Planned Parenthood’s “Answering Difficult Questions…” Webinar

Answering Difficult Questions and Navigating Hot Topics 

PPLM hosted a webinar on May 21st giving tips and practice for answering teen’s questions throughout classes using the Get Real: Comprehensive Sex Education that Works

  • Designed to delay the initiation of sexual intercourse
  • Engages and supports parents as the primary sexuality educators of their children
  • Provides medically accurate and age-appropriate information
  • Built on a Social Emotional Learning approach that emphasizes relationship skills as the key to making healthy decisions about sex
  • Designed to encourage correct and consistent use of protection methods when students become sexually active
  • Encourages institutionalization of comprehensive sex education programming in schools by training and supporting teachers and engaging a community-wide approach to bring the curriculum to the school (from

In the Get Real Curriculum, a large part of the learning is based on question and answer sessions where the questions are generated by using an anonymous format. To accomplish anonymity, the instructor passes out a number of index cards to each student and requires them to write down a question, or if they do not have any questions, space fillers like their favorite song or the last meal they ate. The instructor then goes around collecting at least one note car from each student.

Anonymous questions allow the student to ask whatever they need to without being judged by other students.

The following are a template for answering question in the most affirming and effective manner:

1. Make sure you understand the question.

2. Validate the question.

3. Give a simple, concise answer.

4. Admit when you don’t know the answer, and get the answer within a specific time frame.

5. If appropriate, discuss values.

One of the main points the presenters stressed was that it is not appropriate to project your own values onto an answer or to answer personal questions.

However, they pointed out, one can offer a breadth of values opinions or try to answer the factual question behind the personal questions. If there is no real “fact” behind the personal questions, a simple, “That is a personal question, and I do not answer personal questions,” will do.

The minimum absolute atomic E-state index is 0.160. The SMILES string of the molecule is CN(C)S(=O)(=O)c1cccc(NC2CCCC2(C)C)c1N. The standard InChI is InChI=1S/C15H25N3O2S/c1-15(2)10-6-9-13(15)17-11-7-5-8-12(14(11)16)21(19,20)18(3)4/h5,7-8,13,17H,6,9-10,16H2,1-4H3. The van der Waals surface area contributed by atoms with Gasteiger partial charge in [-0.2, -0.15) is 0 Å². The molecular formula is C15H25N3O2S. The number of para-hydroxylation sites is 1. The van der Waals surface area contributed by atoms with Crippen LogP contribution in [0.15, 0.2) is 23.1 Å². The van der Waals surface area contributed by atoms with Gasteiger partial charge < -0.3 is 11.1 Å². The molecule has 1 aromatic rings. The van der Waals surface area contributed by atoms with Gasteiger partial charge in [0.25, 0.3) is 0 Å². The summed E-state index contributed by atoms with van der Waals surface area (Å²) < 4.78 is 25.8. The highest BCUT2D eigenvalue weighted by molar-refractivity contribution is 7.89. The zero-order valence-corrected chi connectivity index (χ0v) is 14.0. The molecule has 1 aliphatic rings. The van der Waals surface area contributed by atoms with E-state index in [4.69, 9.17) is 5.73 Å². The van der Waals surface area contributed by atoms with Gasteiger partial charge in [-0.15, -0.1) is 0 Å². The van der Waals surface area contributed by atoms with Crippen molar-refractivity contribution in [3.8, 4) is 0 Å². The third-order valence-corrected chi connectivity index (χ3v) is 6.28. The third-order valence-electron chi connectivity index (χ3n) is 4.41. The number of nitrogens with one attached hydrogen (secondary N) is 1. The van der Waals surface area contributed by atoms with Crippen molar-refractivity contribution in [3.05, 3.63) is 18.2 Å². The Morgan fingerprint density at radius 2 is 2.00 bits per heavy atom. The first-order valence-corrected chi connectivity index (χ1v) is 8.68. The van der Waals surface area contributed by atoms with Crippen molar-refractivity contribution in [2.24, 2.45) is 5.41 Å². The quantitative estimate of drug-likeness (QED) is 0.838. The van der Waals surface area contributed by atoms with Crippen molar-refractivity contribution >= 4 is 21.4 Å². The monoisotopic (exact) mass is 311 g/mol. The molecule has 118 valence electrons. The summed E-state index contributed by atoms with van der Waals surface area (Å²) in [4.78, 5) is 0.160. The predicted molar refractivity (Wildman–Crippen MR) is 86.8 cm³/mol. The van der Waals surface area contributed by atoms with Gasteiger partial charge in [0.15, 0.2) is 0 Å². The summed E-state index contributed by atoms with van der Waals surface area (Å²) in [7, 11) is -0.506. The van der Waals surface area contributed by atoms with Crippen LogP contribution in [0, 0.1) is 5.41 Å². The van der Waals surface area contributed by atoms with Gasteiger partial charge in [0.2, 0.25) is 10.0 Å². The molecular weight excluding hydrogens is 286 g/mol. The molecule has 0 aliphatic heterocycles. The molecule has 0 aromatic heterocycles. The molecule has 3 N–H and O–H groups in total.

In the case of values based question, the student can be referred to a member of their faith community (pastor, someone they look up to within their church) for further information. It falls along the same lines as the “trusted person who can help.”

Types of Question

Type of Answer

Information-Seeking-Questions with specific factual answers. Specific and factual
Am-I-Normal-Questions that are specifically related to the askers’ life. Requires a range of answerse.g. “Some people feel like x is the right way to do that, but others think y or z. There are a lot of options, and it is important to figure out what fits you best.”
Permission-Seeking Advice/Values-Questions about a decision the asker is trying to make. Cover a range of beliefs and topicsRefer the student to a trusted adultImportant to point out that it is based on values, so the answer will not be the same for everyone.
Shock Questions-Questions that are sometimes asked to “test” the facilitator or teacher.Can also be another type in disguise. As dry, medical and unsexy as possible.If the question is really based on one of the other types, acknowledge what makes the question shocking (vulgar language, judgmental wording), correct it, and answer the question accordingly

Practice Questions: Identify the type and script your answer.

  1. Is it ok for a 6th grader to have a boyfriend or a girlfriend?
  2. How do Gay and lesbians do it?
  3. What is masturbation and is it bad for you?

From the organizers: a summary and resource links.

7 years ago